“3V loses 1/3 of the toughness going from 58hrc to 60 hrc (still 1/3 above A2 at 60 hrc, and A2 is indestructible… almost). Both 4V and Cruware start to shine around 60-62 Hrc… so, 3V for choppers, 4V or Cruware for slicers, Cruware having best corrosion resistance ( trait appreciated by soldiers & foresters)”

So this tough short blade made of chopper steel is at a very good bargain !! Let see what it is all about.

The leather sheath is beautiful even (if there is a loop in the stitching… I will upgrade it into a kydex for pocket carry.) and cleverly designed as a dangler. You can remove the loop to transform it into a classical sheath.
There is a place for sparkling rod in the Bushcraft fashion. I don’t care about carry a knife of that size attached to my belt. I prefer to have it inside my pocket or my bag.

The blade is an eye candy for some reason it reminds me the small SOG Seal Pup knife with no false edge but that’s me… Is this a Puukko ?

That handle is made in some kinf of thermorun… but it is rubberized Santoprene is a soft, non-hygroscopic elastomer which exhibits excellent surface appearance, a durable soft-touch feel, excellent colorability and excellent “processability”… made by Exxon.

It is made from underground forgotten dinosaurs and jurassic biomass aka “petroleum” hence the look of scales on it ?  Because that handle looks like some sort of snake or cold blood creature. I love it.

Now is this a scandi ground blade ? Nope. There is a secondary bevel. Is the knife sharp ? Yep, very sharp but could be better. Later/soon on that.

It is a hidden tang construction and you can see the steel in the lanyard hole. This knife is solid as CPM3V is really tough !!
Hidden tang are great when you work in cold weather, protecting your hand from a frozen steel.

That blade is short but handy: it asks to be used hard like… Snake Plissken’s hard actually ! Because 3V is magic in toughness ! 😀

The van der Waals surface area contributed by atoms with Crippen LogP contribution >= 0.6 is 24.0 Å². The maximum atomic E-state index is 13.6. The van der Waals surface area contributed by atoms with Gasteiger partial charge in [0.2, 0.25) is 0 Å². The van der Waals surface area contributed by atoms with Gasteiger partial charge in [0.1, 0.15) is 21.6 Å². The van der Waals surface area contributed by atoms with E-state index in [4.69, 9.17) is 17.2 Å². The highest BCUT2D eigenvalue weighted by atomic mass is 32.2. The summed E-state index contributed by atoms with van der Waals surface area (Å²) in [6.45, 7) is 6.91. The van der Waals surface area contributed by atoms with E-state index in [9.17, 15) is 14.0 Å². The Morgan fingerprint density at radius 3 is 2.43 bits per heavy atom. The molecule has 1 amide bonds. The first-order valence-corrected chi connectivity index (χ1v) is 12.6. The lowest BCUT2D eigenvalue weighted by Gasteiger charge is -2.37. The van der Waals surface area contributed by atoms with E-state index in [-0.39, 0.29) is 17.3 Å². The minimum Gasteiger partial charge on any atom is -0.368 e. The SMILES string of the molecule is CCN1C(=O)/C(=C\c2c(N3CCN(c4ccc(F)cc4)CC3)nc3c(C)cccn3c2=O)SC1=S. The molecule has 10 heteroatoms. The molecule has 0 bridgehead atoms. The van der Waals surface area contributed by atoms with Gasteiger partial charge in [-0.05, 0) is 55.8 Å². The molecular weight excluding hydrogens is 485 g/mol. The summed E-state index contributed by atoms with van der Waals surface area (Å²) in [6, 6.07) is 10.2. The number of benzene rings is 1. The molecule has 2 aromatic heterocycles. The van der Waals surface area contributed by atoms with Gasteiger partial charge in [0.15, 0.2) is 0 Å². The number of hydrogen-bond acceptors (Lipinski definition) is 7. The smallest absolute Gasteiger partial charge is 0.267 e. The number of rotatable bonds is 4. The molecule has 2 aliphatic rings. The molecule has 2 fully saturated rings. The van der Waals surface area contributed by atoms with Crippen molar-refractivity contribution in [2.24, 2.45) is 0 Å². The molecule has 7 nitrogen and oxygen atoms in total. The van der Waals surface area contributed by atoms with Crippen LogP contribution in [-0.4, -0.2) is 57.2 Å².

Compared to a Mora or the Urban Hunter (from Pekka Tuominen) the Benchmade 200 stands its ground.

Here are two vision of CPM3V industrial use. Ed Schempp Spyderco Tuff is pure business. So that BM200 should be even tougher as a fixed blade.

Teamed with a Manly Wasp, you got a great combo.


But a puukko (in my book) needs a thinner edge and it is time to scratch that blade to de-shoulder all that. Diamonds do scratches but then scratches will be polished later. Thinner convexed edge is destin to go deep and get twisted; this is a tough steel.

Diamonds, ceramic and leather. Who needs more ?  CPM 3V is really like chewing gum you need abrasive medium to form that convex edge.

A some compound with the leather stropping is mandatory to erase those scratches

See ? Now it is convexed and will be smooth on whittling wood. No worry for that edge stability again 3V is perfect for that use.

Standing next my Serrata which is my only naturally serrated knife.

So now, I just need some white ceramic to keep it sharp and some stropping. It is ready for testing. The Puukko shape is more for me a “Coutelas de Rahan” shape actually (French people will understand but here is the link: Rahan in Wikipedia.
making this little tough knife very appealing to bring it everywhere.
Everywhere is a good point to start. 😉

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SPYDERCO C192TIP – My Knife In Law.

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Following the arrival of the PITS, the daily testing has come quite quickly as it hasn’t left my pocket still so there have been a bunch of opportunities to put it in play.
The first thing I noticed was the action required to open the folder which is much harder than for any compression locks. This is something to keep in mind as you won’t be opening it quicky;  the Urban for example is faster to open.
This resistance is also a proof of how sturdy the spring and the design are.
The second thing I had noticed was how quickly the blue handle was subjet to getting scratched.
So, I was obliged to put my mind at rest by simply sanding the handle…

I just used a 600 grind sandpaper and the result kept the blue inside the holes and inside the mechanism, like a well worn denim jacket… The scratches are easy to keep at bay and the blue aura and reflections are beautiful.

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Another thing which I had noticed: there is one very hot spot…. The horn on the talon of the blade can bite you ! It happen once when I was sanding; a sharp and neat cut!
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After some convexing of the blade’s bevel, I was able to improve the geometry and cut really easily through plastic bottles which are everyday processed before recycling.

This is also a knife I wanted to compare with my faithful Urban.
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My Urban has got a hightech tool steel blade and a customized Cuscadi carbon fiber handle. I can carry it in my watch pocket. The PITS cannot go there but it provides a much stronger mechanism and a longer blade which makes it a real all terrain folder when the Urban is really limited to the city sleakers.